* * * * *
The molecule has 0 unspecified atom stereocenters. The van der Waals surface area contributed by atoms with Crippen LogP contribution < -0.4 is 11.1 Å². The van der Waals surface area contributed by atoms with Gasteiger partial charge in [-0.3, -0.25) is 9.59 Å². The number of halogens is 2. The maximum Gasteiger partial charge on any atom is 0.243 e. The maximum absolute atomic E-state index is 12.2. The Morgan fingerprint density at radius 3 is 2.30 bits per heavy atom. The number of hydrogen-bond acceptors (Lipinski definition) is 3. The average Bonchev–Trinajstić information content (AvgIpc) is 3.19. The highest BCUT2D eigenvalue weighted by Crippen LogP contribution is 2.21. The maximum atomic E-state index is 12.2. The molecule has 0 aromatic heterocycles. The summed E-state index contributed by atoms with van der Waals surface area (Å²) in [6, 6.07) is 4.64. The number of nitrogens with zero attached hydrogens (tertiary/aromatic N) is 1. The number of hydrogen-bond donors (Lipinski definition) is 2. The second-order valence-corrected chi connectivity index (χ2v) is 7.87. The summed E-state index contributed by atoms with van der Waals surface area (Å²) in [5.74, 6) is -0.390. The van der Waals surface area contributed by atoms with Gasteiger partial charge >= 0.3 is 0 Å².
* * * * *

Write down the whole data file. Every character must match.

The molecule has 0 unspecified atom stereocenters. The van der Waals surface area contributed by atoms with Crippen LogP contribution < -0.4 is 11.1 Å². The van der Waals surface area contributed by atoms with Gasteiger partial charge in [-0.3, -0.25) is 9.59 Å². The number of halogens is 2. The maximum Gasteiger partial charge on any atom is 0.243 e. The maximum absolute atomic E-state index is 12.2. The Morgan fingerprint density at radius 3 is 2.30 bits per heavy atom. The number of hydrogen-bond acceptors (Lipinski definition) is 3. The average Bonchev–Trinajstić information content (AvgIpc) is 3.19. The highest BCUT2D eigenvalue weighted by Crippen LogP contribution is 2.21. The maximum atomic E-state index is 12.2. The molecule has 0 aromatic heterocycles. The summed E-state index contributed by atoms with van der Waals surface area (Å²) in [6, 6.07) is 4.64. The number of nitrogens with zero attached hydrogens (tertiary/aromatic N) is 1. The number of hydrogen-bond donors (Lipinski definition) is 2. The second-order valence-corrected chi connectivity index (χ2v) is 7.87. The summed E-state index contributed by atoms with van der Waals surface area (Å²) in [5.74, 6) is -0.390. The van der Waals surface area contributed by atoms with Gasteiger partial charge >= 0.3 is 0 Å².